Project Report

Effective earthquake early warning (EEW) system is crucial in earthquake-frequent countries such as Japan. While it’s critical to quickly send out alarms of potential large shakings, it is equally important to minimize occurrences of false warnings. False warnings typically result from incorrect estimates of event parameters (e.g. epicenter location, event origin time), which directly lead to erroneous estimate of event magnitude. In the following 50 days after the March 11th Tohoku earthquake, there have been over 70 warnings issued by Japan Meteorological Agency to the general public. Among those, 17 (25%) were false alarms of actual detected intensity less than 2. The reason behind the abnormally high false alarm rate was inherent in the current EEW design. The current EEW system can’t handle detection and parameter estimation of multiple simultaneous events, which are common during the high seismic activity period after a major earthquake. In the scenario when two or more small events occur about the same time but distances apart, the system generates erroneous estimates based on the incorrect assumption that there is only one event. One possible solution to this problem is to exploit the spatial and temporal correlations of sensor readings. Seismic waves travel in a certain manner that has been well characterized by seismologists. Combining the physical model of seismic wave progression and a probabilistic model of the sensor measurements, the problem naturally falls into the realm of Bayesian parameter estimation and multi-target tracking - a technique that has been studied extensively in the field of control and tracking. Exact Bayesian estimation with many parameters is very computationally intensive, so we implemented such technique through sequential Monte Carlo (also known as particle filter). To illustrate this better, consider two stations A and B that both detect abnormally large shaking. Given the speed of wave, the distance between A and B, and existing events, one can compute the probability that both stations detect the same event. Furthermore, this probabilistic approach can be integrated into the current EEW system to improve estimation accuracy. The algorithm is tested with real seismic data recorded by the ~200 JMA stations in Japan. In an effort to estimate the parameters of the March 11th Tohoku event, the algorithm shows encouraging fast convergence rate on the 5 parameters we want to estimate – latitude, longitude, depth of the epicenter, magnitude and starting time of the event. It was also tested against a 5-minute segment of data, during which the EEW system gave out false warnings, and is able to identify and separate out 3 independent events occurred during that period with relatively accurate estimates of epicenter and magnitude.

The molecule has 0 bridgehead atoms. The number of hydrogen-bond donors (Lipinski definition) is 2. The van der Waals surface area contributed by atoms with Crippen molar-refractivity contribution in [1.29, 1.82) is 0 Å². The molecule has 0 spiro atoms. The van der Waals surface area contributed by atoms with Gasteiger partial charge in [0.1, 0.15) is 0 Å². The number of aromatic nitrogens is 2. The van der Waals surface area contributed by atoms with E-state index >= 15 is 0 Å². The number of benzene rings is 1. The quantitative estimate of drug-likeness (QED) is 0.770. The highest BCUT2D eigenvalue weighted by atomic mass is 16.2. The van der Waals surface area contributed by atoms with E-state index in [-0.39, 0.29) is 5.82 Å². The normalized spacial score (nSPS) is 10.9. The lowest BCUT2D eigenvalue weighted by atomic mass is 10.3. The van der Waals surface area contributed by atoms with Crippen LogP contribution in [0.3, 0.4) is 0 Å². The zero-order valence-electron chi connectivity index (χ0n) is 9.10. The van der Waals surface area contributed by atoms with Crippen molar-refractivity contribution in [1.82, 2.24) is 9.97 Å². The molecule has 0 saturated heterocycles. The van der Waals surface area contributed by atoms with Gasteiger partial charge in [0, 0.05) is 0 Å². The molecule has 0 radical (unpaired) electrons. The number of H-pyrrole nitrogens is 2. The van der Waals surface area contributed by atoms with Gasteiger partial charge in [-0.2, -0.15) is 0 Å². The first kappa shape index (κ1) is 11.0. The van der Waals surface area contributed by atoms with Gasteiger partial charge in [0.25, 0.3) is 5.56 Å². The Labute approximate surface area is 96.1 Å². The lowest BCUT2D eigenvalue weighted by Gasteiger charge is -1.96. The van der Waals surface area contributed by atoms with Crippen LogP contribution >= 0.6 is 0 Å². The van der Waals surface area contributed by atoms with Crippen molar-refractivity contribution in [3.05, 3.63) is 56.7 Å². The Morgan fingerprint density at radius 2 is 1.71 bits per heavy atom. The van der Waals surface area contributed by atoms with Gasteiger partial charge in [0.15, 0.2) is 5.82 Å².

National Science Foundation (NSF)
Office of International and Integrative Activities (IIA)
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Carter Kimsey
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Liu Annie H
United States
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